Sunday, 16 February 2014

Return on Equity (ROE): What is it?

Return on Equity is perhaps the most important measure for finding good, well-managed companies.

Since investing is about putting your money to work, it is important to know how you’re money will be used and whether it will be used effectively. Return on Equity gives you a good indication of how well a company will use your investment money to generate profit.

The common sense investor needs to be armed with concepts that help to measure the quality of an investment. One of the most important concepts in the investing business is “return on equity” – (ROE).ROE gives you one of the best and most precise insights into how well a company will use your money. The ROE of a stock reveals how much profit a company has earned in comparison to the total amount of shareholder equity found on the balance sheet.

Shareholder equity is defined as the total assets minus total liabilities. The equity is what the shareholders own. Shareholder equity basically represents the assets that have been created by a business’ retained earnings and the owners’ paid-in capital.

In theory, a business that shows a high return on equity is likely to be more capable of generating cash internally. The general rule of thumb is, the higher a company’s return on equity is compared to its industry, the better.

Return on equity is particularly useful for the common sense investor because it can help him cut through the PR drivel and fluffed up corporate statements that are churned out by most CEOs in their respective annual reports. So when they attempt to paint a pretty picture by saying that Company A has “achieved record earnings” you can get a much more complete picture of the companies health by doing a quick computation of the return on equity. This will help you discern whether a company is actually putting its equity to good use for its shareholders.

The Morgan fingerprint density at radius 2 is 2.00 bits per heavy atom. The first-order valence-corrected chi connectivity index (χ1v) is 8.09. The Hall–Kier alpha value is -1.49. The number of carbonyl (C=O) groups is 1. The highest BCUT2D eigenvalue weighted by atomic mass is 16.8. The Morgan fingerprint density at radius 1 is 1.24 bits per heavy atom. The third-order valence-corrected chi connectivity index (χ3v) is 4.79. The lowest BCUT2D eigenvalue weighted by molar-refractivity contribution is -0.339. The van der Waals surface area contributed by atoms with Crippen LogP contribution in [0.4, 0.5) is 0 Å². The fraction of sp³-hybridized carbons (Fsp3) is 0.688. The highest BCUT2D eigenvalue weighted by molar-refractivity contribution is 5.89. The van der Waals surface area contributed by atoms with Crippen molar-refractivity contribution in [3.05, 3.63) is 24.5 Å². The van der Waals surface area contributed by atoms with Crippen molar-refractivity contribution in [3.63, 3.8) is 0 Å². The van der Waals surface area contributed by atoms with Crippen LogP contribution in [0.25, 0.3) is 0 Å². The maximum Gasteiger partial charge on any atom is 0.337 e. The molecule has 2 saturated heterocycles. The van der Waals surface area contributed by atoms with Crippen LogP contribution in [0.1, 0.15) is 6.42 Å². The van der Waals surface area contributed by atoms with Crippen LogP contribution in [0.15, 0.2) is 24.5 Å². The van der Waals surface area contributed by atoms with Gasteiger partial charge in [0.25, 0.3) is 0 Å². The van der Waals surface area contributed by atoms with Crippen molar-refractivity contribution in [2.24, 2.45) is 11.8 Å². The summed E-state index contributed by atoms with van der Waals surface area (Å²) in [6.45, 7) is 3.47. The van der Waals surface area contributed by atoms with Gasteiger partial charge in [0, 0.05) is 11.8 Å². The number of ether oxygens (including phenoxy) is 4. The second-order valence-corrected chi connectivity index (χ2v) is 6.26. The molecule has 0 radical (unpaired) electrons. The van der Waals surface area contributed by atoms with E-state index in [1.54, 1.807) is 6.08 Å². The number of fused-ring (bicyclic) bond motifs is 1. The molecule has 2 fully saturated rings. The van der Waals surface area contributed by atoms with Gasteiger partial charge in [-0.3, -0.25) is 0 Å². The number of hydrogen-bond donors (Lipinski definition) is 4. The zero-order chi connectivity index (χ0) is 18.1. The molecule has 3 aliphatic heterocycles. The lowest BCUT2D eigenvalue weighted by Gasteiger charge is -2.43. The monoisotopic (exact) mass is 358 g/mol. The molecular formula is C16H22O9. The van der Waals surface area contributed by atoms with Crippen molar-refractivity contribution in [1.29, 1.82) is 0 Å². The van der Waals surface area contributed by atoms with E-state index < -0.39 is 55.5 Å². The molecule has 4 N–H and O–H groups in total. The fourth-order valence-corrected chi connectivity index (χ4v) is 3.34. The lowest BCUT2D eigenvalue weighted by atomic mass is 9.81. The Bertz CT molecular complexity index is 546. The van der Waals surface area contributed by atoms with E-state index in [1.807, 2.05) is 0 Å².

Warren Buffett, one of the most successful investors in the world, used to say that getting higher earnings each year is an easy task. He is just pointing out the obvious. Companies who are successful generate profits. If the company management would simply institute a policy of retaining the earnings and putting it into a simple passbook savings account that earns annual interests, they already have the ingredients that will enable them to report record earnings simply for the interest they will get from the earnings. The question though is, are shareholders better off with this approach? Would the company be using your money well?

Not at all.

Shareholders would have earned more substantial returns if the earnings were paid out or reinvested for the sake of growth and production. This makes it apparent that investors must not look at rising annual per-share earnings as a sign of a company’s success. A return on equity figure, on the other hand, takes into account the retained earnings from previous years. This indicates to effectively their capital is being reinvested. Thus, it ultimately becomes a far better barometer of management’s proficiency in handling the fiscal responsibilities compared to the more commonly used annual earnings per share.

Calculating return on equity can be as detailed as you like. Most financial sites calculate return on common equity by taking the income made available to stockholders for the most recent twelve months and dividing it by the average shareholder equity for the most recent five quarters.